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Monday, October 24, 2005

Is Greenspan Responsible for China's Asset Bubble?

In criticizing Greenspan and Snow over their recent trip to Japan, Bloomberg's William Pesek Jr. revives the global excess liquidity argument and says one of Greenspan's biggest blunders is his role in creating China's asset bubble:

Greenspan Visits Scene of Fed's China Crime, William Pesek Jr., Bloomberg: To show he means business on China opening its economy, U.S. Treasury Secretary John Snow recently had a powerful prop on hand: Alan Greenspan. While the Federal Reserve chairman retains an almost godlike aura in Asia... Greenspan's presence in China last week didn't help the White House... In fact, Snow seemed to retreat from his campaign to force China to let the yuan rise. ... The trip did offer the Fed chairman a chance to visit the scene of what history may show to be one of his biggest blunders: China's asset bubble. ... It may seem a reach to blame Greenspan and the Fed for irrational exuberance in markets like Shanghai real estate. Yet globalization has globalized the Fed. While it has 12 districts in the U.S., its influence has never been greater. Think of Latin America as the 13th district, Southeast Asia the 14th, Russia the 15th, China the 16th, and so on. The Fed's policy of keeping interest rates low in the first half of this decade fueled ... a cheap capital-fueled investment boom in China.  ... The trend has manifested itself in a variety of ways, including fueling a surge in the use of derivatives. ... The upshot may be untold amounts of leverage and risk in a global financial system... And for that, Greenspan's easy-money policies bear some blame. ... Greenspan probably isn't preoccupied with China's liquidity excesses. It's doubtful he'd even acknowledge a relationship between Fed polices and China's challenges, given how artfully he's sidestepped responsibility for excesses in U.S. stocks, housing and Treasury yields in recent years...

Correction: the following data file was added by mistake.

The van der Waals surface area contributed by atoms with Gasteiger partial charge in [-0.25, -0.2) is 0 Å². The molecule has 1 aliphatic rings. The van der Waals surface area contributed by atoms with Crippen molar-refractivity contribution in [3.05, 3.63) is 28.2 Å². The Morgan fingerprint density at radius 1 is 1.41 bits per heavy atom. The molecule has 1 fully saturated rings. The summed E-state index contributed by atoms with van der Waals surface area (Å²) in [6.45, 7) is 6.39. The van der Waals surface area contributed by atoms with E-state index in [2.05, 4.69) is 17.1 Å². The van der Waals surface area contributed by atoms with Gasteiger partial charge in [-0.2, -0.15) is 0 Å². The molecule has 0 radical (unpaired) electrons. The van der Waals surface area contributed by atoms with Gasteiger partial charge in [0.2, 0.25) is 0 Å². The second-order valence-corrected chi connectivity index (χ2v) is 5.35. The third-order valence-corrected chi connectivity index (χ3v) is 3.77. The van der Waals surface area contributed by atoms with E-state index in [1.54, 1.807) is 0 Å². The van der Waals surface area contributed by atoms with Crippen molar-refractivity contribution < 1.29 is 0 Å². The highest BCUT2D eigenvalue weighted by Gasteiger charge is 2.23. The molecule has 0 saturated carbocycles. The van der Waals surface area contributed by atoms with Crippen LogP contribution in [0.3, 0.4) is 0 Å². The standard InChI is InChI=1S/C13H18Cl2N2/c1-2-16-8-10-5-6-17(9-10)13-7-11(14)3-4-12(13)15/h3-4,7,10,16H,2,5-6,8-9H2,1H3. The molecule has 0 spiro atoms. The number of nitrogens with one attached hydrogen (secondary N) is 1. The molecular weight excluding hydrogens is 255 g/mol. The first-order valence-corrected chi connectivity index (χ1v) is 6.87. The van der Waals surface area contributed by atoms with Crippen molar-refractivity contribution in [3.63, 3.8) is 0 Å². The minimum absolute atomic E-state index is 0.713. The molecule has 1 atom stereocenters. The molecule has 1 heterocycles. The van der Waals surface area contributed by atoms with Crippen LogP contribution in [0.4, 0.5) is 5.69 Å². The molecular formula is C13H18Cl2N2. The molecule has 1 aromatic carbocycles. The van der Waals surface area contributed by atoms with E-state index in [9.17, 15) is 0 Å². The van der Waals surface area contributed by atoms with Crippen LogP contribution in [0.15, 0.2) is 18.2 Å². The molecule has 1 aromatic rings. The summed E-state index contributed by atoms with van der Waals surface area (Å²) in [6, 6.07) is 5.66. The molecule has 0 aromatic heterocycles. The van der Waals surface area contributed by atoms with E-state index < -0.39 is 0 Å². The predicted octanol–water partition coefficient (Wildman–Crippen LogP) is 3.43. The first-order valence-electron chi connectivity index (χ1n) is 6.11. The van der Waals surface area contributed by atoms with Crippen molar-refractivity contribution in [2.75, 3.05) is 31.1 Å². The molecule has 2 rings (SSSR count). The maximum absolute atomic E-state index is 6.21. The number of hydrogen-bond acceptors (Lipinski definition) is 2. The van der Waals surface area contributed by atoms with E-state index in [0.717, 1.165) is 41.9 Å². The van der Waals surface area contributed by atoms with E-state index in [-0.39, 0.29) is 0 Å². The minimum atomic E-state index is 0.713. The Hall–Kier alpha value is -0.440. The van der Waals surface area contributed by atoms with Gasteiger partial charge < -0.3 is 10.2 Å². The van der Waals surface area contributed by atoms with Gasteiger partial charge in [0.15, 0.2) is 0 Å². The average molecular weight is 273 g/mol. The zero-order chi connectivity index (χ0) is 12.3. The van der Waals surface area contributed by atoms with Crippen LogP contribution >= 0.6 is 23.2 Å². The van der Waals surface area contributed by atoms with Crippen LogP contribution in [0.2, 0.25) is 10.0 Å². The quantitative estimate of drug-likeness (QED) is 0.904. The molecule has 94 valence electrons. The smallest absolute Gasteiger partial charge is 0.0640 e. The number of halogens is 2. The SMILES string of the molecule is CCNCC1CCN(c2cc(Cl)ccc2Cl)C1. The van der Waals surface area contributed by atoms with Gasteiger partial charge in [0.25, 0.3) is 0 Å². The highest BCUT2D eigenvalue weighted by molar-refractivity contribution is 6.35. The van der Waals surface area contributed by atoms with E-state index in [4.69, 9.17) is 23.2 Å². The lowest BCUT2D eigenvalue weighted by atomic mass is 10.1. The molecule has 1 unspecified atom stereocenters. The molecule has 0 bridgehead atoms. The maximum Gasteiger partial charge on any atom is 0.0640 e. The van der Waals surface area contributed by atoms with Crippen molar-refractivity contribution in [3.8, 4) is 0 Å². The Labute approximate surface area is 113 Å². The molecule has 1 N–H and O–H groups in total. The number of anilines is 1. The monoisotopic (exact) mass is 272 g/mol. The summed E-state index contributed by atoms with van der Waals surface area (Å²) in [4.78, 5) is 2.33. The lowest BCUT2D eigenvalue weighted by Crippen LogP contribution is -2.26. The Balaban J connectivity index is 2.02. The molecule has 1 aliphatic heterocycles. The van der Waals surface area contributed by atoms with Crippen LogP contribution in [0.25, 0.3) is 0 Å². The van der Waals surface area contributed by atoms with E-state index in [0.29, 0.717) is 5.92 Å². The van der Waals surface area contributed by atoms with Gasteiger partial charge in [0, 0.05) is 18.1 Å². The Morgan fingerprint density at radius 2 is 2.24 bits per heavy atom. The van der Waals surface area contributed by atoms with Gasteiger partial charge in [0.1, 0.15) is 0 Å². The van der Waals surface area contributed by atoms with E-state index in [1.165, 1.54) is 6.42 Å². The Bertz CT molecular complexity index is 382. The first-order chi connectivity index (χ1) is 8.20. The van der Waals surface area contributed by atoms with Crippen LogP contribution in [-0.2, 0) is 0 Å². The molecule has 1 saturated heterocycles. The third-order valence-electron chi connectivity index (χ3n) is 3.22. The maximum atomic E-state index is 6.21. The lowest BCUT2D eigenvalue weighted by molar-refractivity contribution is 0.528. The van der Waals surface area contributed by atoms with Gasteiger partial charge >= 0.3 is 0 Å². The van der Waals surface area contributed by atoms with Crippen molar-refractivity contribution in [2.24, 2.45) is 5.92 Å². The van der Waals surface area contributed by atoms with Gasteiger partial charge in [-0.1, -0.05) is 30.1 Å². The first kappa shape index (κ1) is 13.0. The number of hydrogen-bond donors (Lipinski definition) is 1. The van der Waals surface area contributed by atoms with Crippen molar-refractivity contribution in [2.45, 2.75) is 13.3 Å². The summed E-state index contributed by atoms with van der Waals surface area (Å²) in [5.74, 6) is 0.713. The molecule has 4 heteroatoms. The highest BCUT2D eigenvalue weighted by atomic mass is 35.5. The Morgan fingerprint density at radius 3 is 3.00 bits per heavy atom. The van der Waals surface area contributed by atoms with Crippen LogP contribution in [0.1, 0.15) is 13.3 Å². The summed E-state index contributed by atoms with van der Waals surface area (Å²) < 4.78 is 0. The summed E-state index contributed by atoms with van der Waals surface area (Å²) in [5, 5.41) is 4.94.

I agree this trip was no success from the administration's perspective. However, global excess liquidity caused by Fed policy is not the reason for China's asset bubble and since the premise is unacceptable, it's difficult to pin the result on Greenspan. As has been discussed thoroughly here and elsewhere, the global excess liquidity hypothesis finds very little support as a primary foundation for explaining low world interest rates. Let me first turn to Brad DeLong, then David Altig. Both Brad and David have links to further discussion on this issue. Here's Brad:

Brad Delong: Global Excess Liquidity?: I don't understand the argument that even though inflation is not accelerating, the world nevertheless suffers from "global excess liquidity" ... What happened was not a rise in savings, but a fall in investment as first the collapse of the dot-com bubble and then 9/11 increased uncertainty and diminished businesses' willingness to undertake risky investments. ... In response, the Federal Reserve (and other central banks) shifted to easy money... Are interest rates now "too low"? The usual answer is that interest rates are too low when inflation is accelerating. As long as inflation is stable, that means that the supply of goods and services is roughly equal to the demand for goods and services ... Inflation is roughly stable...

And here's David Altig:

David Altig: Global Dollar Demand And The U.S. Housing Market: ...This is ... a variation on a theme I have emphasized in the past: The "interest rate conundrum", ...[is] fundamentally driven by the desire of foreigners to send their financial capital to the United States. .... Several of my fellow bloggers -- Brad DeLong, pgl, William Polley, and Mark Thoma -- commented on an article appearing a few weeks back in The Economist, suggesting that an explanation that hinging on excess creation of liquidity. Several of these commentators were skeptical about The Economist's position. Count me in on that. Although this will seem hopelessly old-fashioned, here is the recent record on money creation in the United States ... Broad money growth in the 4-6 percent range with nominal GDP growing at a 5-6 percent annual rate just doesn't spell excess liquidity to me. ...

The article is remarkably silent, just a few words, on China's policy of fixing exchange rates. It also does not cite the usual reason for given for excessive risk taking, misperceptions of risk due to an unusually high degree of stability in financial markets in recent years. Even if the Fed had created China's asset bubble, it would only be concerned to the extent that it might feedback onto the domestic economy. There are twelve Fed districts. Period. There may be reasons to criticize Greenspan, but creating China's asset bubble is not among them.

    Posted by on Monday, October 24, 2005 at 01:23 AM in China, Economics, International Finance, International Trade, Monetary Policy | Permalink  TrackBack (1)  Comments (12)

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